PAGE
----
My English Paper Piecing is continuing and I must admit it is a labour intensive procedure. Imagine trying to put a price on something you have made with this method. You could never ever be recompensed for the time, that's for sure. That being said, it is relaxing this slow stitching and it is nice to do hand sewing not involving counting or following a chart.
I ran out of glue and began basting the edges. This takes a little longer and I'm not sure if there is any added benefit over the gluing. My first two blocks worked like a charm but my next couple required several pieces to be unwrapped and then stretched and coaxed into place.
On the Facebook Farmer's Wife SAL group, I've been eagerly reading fellow quilters' messages about getting these blocks together. Some seem to have smooth sailing and others seem to be like myself...having to redo and unsew and work a lot harder to get the block pieces aligning like they should. Several have posted that this project is too hard at this point in their lives and are bowing out.
I must admit something that is terrible and that is I've taken much comfort in the fact that others have been having trouble with some of their blocks. The lady who admitted she spent 5 hours on one block I could have hugged because so did I! What kind of bad person does that make me!
It just proves the old adage- misery loves company, I guess.
However, in my defense, it is from these brave people posting about their problems that I'm actually learning. These women, through their trial and error, have worked out strategies to correct further mistakes. For instance, having only a 1/4 inch seam seems to be making the block edges a little too scanty. Some have increased this to 1/2 an inch. This is good to know as I've been coming up too short in some cases as well. I've also quickly learned to not do the assembly line because I'm learning something new with each block.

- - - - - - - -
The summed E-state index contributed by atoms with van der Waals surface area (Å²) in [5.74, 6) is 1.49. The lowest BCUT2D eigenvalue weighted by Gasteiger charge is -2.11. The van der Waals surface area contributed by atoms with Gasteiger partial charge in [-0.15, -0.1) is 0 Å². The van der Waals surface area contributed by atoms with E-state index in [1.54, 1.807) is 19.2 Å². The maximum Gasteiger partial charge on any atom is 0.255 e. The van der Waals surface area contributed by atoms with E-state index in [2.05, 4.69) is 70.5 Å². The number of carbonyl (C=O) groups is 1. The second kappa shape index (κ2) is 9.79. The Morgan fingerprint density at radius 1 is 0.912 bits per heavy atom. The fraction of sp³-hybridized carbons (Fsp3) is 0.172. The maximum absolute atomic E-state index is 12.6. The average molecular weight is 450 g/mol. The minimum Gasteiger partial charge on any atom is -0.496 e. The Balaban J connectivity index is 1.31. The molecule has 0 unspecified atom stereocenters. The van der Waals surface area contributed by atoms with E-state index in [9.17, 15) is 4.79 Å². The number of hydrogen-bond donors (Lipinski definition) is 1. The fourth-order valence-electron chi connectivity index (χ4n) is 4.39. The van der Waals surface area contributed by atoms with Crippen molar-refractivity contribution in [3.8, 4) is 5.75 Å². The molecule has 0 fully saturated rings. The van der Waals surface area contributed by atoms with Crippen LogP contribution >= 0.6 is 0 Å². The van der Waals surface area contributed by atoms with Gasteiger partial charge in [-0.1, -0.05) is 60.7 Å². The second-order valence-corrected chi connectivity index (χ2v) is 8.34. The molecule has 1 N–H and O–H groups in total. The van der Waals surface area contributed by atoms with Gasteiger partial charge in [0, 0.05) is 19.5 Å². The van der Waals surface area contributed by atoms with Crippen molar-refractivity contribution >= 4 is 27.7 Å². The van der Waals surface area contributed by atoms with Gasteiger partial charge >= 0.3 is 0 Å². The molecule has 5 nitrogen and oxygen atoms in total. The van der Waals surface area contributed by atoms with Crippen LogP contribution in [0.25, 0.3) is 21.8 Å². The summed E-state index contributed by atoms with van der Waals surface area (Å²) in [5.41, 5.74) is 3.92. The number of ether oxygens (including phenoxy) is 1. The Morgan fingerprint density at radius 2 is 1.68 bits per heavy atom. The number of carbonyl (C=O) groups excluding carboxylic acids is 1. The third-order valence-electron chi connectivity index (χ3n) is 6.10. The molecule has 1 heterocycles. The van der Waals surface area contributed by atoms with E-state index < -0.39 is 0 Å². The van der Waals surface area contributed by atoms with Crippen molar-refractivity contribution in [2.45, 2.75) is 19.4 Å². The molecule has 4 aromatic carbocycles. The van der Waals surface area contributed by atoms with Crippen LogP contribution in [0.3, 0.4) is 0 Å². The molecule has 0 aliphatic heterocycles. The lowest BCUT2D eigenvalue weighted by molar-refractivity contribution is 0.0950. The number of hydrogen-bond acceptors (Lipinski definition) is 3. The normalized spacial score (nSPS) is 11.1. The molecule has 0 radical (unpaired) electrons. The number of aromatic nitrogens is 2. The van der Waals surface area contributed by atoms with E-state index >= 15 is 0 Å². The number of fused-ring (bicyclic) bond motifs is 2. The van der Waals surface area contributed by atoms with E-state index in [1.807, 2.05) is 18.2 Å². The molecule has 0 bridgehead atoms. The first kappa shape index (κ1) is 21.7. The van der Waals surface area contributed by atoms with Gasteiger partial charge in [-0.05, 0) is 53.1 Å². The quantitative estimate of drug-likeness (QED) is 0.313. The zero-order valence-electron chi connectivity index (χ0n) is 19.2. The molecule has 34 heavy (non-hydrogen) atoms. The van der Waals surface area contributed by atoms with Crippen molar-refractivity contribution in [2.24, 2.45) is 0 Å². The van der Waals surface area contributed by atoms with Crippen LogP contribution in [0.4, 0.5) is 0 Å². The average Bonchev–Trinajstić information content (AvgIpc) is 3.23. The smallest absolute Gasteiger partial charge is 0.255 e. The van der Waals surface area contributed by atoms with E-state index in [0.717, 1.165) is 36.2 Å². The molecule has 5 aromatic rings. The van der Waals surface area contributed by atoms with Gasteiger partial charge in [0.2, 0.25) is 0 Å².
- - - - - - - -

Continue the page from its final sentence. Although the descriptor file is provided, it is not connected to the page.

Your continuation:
And I do have so much to learn but just imagine how good I'll be at EPP by the time all 99 blocks are completed!
I'm toting each blocks' pieces in a baggie.
Organizing all the bits and pieces for each block is essential. My little folder I started with quickly became inadequate. Hubby found a large 3 ring binder in the basement that I could fill with plastic sleeves and keep each block and pattern in. All 99 blocks and their little bits can easily fit in this one. It is enormous.
Other quilters who like myself were determined to use the freezer paper method, have broken down and ordered the special templates recommended for making this quilt. These are made by Marti Michell's company and cost about $100 to get all the sets needed and of course, this is an expensive venture. I'd read how much easier having these plastic tools made the drawing and cutting and improved the accuracy so I've broken down and ordered the templates too. Hubby wouldn't dream of tackling a project without the proper tools so he is thinking I was crazy to try it without the templates. So many people are saying they are happy they did. Well, I shall see.
Meanwhile, in regular life, our 26 year old Amana Fridge has given up the ghost. People say they build fridges to last only 5 or 6 years these days which seems scandalous.
Sears can't deliver the new one till early November so we've had to buy a little bar fridge to see us through. Coping without a dishwasher was a piece of cake, however, I've really missed the fridge.
Several people have asked about the candle with the ring in it...both daughters have retrieved their rings and they are surprisingly nice. I'm still burning my candle and as soon as I reach mine, I'll post a photo of all three rings.